Irrespective of whether the prosecutor did not understand the defendant's objections and the trial judge's rulings or whether she chose to ignore them, she stated in her closing argument that the defendant, in 1991, had lost his permit to carry a gun and within two years had it taken away “for doing the same thing again,” for “[p]ointing a gun at a bunch of teenagers” and stressed that his present actions were “just like” those of 1991, “[j]ust like it happened in 1991,” that “[h]e was going out to be the aggressor just as if [inaudible] he was the aggressor in 1991.”
The testimony of the police officer relating what the school principal and teenagers told him in 1991 was hearsay to which the defendant made objection and motions to strike. Further, contrary to the prosecutor's opening statement and closing argument, there was no evidence, admissible or otherwise, that showed the defendant to be the aggressor in that incident. The only admissible testimony of the officer was the statement made to him by the defendant, that he had fleetingly displayed a handgun to a group of teenagers because he had been very frightened by one of them. The testimony of the chief of police contained no information concerning the incident itself and dealt, instead, with his action based upon the allegation.
Even assuming it was appropriate for the prosecutor to show that the defendant had admitted to wrongdoing in 1991, see Commonwealth v. West, 312 Mass. 438, 440-441, 45 N.E.2d 260 (1942), such a showing must be made by admissible evidence rather than by a prosecutor's assertion in questions as to matters contained in undisclosed court records.4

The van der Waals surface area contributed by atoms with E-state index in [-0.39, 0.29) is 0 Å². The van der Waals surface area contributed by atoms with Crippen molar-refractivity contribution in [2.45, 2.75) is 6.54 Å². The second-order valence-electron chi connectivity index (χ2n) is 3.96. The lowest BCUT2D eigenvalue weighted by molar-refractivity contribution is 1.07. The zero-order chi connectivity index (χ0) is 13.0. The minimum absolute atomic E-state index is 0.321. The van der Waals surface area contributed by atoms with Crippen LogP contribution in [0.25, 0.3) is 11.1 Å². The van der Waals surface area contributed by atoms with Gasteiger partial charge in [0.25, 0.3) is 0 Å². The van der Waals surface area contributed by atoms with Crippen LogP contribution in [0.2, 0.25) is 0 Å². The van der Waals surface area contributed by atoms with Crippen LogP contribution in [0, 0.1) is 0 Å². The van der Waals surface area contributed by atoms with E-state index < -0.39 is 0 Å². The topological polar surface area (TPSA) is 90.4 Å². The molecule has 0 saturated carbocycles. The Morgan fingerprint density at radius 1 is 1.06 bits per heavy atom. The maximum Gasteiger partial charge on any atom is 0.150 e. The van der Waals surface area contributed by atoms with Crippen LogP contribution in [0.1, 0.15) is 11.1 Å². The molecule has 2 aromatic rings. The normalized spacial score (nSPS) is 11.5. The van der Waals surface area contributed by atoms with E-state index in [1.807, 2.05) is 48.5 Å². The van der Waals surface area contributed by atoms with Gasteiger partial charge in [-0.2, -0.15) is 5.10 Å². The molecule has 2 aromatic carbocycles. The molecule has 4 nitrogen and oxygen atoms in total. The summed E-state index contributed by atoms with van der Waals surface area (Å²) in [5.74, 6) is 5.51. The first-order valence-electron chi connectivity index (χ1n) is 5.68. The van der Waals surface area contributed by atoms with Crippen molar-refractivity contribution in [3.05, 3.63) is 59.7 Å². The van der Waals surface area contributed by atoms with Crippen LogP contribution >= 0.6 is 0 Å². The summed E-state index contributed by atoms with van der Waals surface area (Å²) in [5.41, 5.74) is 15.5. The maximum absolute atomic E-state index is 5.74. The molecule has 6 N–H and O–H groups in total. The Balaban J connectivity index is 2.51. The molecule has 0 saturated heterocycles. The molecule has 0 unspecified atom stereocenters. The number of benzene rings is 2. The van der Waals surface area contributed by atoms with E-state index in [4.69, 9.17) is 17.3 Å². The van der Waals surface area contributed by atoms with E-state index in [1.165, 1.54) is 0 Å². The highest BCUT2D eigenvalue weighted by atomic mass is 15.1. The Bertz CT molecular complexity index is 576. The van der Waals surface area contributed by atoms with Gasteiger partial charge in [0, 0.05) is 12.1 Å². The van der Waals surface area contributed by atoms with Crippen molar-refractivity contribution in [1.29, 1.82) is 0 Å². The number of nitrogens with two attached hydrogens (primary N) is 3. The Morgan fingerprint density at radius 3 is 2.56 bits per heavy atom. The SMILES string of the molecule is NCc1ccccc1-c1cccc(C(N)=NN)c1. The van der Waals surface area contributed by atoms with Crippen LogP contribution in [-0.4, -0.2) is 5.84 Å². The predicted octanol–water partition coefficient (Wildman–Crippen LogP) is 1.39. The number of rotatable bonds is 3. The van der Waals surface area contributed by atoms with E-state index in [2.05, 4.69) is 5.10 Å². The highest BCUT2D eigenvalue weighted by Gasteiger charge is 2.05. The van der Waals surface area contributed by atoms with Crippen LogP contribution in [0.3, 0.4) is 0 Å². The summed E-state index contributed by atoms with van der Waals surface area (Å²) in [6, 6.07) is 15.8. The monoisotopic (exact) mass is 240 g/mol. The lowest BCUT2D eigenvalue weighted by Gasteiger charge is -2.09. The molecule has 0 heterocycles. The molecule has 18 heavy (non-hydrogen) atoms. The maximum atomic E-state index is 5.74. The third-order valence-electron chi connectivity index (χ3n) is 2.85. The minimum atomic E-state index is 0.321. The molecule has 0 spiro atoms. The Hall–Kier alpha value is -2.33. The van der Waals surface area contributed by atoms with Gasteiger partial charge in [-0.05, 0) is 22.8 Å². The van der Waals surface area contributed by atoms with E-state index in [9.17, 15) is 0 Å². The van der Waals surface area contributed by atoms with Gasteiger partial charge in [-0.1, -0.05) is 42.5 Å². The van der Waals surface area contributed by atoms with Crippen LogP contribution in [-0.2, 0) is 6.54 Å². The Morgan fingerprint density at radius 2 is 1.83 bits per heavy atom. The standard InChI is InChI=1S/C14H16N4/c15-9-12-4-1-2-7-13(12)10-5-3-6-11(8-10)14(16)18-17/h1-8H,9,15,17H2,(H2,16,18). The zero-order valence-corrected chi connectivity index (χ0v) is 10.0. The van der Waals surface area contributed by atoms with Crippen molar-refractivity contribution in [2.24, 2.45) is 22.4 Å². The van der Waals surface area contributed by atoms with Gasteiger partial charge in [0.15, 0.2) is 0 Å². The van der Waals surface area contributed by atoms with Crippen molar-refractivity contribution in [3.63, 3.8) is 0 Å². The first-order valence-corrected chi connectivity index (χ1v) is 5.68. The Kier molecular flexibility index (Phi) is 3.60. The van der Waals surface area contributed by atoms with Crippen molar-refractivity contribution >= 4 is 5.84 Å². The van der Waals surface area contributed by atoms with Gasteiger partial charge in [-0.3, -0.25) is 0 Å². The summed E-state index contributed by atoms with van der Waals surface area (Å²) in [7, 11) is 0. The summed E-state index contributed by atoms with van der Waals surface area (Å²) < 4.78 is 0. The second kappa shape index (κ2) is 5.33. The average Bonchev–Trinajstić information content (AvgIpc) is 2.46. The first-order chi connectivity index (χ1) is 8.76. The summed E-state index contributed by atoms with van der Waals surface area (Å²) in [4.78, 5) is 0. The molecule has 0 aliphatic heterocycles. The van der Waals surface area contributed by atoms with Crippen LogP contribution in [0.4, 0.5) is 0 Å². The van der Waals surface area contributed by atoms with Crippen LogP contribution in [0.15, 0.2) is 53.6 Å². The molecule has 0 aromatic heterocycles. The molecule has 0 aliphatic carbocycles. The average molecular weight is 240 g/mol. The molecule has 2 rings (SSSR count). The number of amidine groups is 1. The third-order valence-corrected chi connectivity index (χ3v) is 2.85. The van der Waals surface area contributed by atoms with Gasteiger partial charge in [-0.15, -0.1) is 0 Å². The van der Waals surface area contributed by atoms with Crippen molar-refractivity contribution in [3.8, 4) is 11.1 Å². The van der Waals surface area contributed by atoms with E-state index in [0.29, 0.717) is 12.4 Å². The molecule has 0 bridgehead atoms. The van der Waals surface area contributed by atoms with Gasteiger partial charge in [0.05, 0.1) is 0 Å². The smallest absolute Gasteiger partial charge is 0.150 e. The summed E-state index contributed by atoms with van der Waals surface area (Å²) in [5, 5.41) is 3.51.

We conclude that the statements made during the prosecutor's opening statement and closing argument (see Commonwealth v. Bearse, 358 Mass. 481, 487, 265 N.E.2d 496  ) as well as in her questions to the defendant upon cross-examination, all without support in the admissible evidence, prejudiced the defendant to a degree requiring reversal of his convictions.5 See Commonwealth v. Rosado, 428 Mass. 76, 79-80, 696 N.E.2d 943 (1998).
3. The jury instructions. We need not determine whether reversal of the defendant's convictions is also required by reason of the trial judge's instructions on self-defense. It is sufficient to state that we think the instructions failed to focus the jury's attention on the crucial question to be determined by them in view of the evidence: whether the defendant, in holding the unloaded rifle at “port arms,” intended to use that weapon in a deadly manner. See Commonwealth v. Cataldo, 423 Mass. 318, 324-326, 668 N.E.2d 762 (1996); Commonwealth v. Yazbeck, 31 Mass.App.Ct. 769, 771, 583 N.E.2d 901 (1992).
4. Conclusion. It follows from what we have said that the defendant's convictions are reversed, and the verdicts are set aside.
1. Although the Commonwealth argued at trial that the defendant was not entitled to a self-defense instruction, it concedes on appeal that the instruction was required.
2. One of the teenagers testified that, in ordering her to join the group and stand against the wall, the defendant nudged her with the barrel of his rifle. That accusation led to the defendant's conviction on the charge of simple assault.
3. Each time the prosecutor inquired of witnesses about or made mention of the alleged event, the trial judge promptly and correctly instructed the jury on the limitations of the probative value of the evidence.
4. After the close of all the evidence, the prosecutor requested “to bring out the docket entry from the assault by a dangerous weapon where [the defendant] admitted to sufficient facts.” Defense counsel represented to the trial judge at sentencing, without contradiction by the prosecutor, that the only record of the defendant was a “continuance without a finding that was successfully completed in 1991.”
5. It is open to the trial judge presiding at retrial to exercise his or her discretion to consider anew whether the probative value of competent evidence of the 1991 incident outweighs its potential for prejudice.